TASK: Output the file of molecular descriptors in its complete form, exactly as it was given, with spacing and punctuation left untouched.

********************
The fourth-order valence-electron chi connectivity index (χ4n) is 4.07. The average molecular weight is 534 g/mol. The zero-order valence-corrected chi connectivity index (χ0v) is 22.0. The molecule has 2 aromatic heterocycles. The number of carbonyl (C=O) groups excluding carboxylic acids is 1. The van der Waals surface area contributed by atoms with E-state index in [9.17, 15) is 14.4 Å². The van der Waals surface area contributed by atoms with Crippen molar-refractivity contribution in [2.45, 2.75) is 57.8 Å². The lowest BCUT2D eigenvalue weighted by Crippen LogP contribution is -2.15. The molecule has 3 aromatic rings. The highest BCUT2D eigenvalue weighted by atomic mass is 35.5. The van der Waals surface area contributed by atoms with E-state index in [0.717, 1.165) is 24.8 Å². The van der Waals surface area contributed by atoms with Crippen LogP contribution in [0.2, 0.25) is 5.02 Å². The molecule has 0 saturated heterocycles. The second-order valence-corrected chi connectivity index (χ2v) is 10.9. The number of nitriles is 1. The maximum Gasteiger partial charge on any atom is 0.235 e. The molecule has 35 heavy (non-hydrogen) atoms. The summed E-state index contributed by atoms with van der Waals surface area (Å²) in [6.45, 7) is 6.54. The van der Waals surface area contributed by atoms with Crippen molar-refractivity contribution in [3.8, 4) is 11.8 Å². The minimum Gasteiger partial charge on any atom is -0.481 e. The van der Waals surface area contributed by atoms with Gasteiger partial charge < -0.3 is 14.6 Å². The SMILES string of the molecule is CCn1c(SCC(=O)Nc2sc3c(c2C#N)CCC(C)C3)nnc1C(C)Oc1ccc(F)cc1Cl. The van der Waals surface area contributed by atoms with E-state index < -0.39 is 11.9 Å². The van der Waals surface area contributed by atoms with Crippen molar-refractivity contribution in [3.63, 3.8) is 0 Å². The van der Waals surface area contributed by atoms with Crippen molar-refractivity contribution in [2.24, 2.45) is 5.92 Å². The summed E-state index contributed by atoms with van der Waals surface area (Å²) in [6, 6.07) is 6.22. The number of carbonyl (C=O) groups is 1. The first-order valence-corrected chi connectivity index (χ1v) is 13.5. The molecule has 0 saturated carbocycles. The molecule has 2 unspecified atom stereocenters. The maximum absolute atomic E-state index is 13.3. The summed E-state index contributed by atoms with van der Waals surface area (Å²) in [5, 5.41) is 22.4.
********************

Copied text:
The fourth-order valence-electron chi connectivity index (χ4n) is 4.07. The average molecular weight is 534 g/mol. The zero-order valence-corrected chi connectivity index (χ0v) is 22.0. The molecule has 2 aromatic heterocycles. The number of carbonyl (C=O) groups excluding carboxylic acids is 1. The van der Waals surface area contributed by atoms with E-state index in [9.17, 15) is 14.4 Å². The van der Waals surface area contributed by atoms with Crippen molar-refractivity contribution in [2.45, 2.75) is 57.8 Å². The lowest BCUT2D eigenvalue weighted by Crippen LogP contribution is -2.15. The molecule has 3 aromatic rings. The highest BCUT2D eigenvalue weighted by atomic mass is 35.5. The van der Waals surface area contributed by atoms with E-state index in [0.717, 1.165) is 24.8 Å². The van der Waals surface area contributed by atoms with Crippen LogP contribution in [0.2, 0.25) is 5.02 Å². The molecule has 0 saturated heterocycles. The second-order valence-corrected chi connectivity index (χ2v) is 10.9. The number of nitriles is 1. The maximum Gasteiger partial charge on any atom is 0.235 e. The molecule has 35 heavy (non-hydrogen) atoms. The summed E-state index contributed by atoms with van der Waals surface area (Å²) in [6.45, 7) is 6.54. The van der Waals surface area contributed by atoms with Crippen molar-refractivity contribution in [3.8, 4) is 11.8 Å². The minimum Gasteiger partial charge on any atom is -0.481 e. The van der Waals surface area contributed by atoms with Gasteiger partial charge < -0.3 is 14.6 Å². The SMILES string of the molecule is CCn1c(SCC(=O)Nc2sc3c(c2C#N)CCC(C)C3)nnc1C(C)Oc1ccc(F)cc1Cl. The van der Waals surface area contributed by atoms with E-state index < -0.39 is 11.9 Å². The van der Waals surface area contributed by atoms with Crippen molar-refractivity contribution in [3.63, 3.8) is 0 Å². The van der Waals surface area contributed by atoms with Crippen molar-refractivity contribution in [2.24, 2.45) is 5.92 Å². The summed E-state index contributed by atoms with van der Waals surface area (Å²) in [6, 6.07) is 6.22. The number of carbonyl (C=O) groups is 1. The first-order valence-corrected chi connectivity index (χ1v) is 13.5. The molecule has 0 saturated carbocycles. The molecule has 2 unspecified atom stereocenters. The maximum absolute atomic E-state index is 13.3. The summed E-state index contributed by atoms with van der Waals surface area (Å²) in [5, 5.41) is 22.4.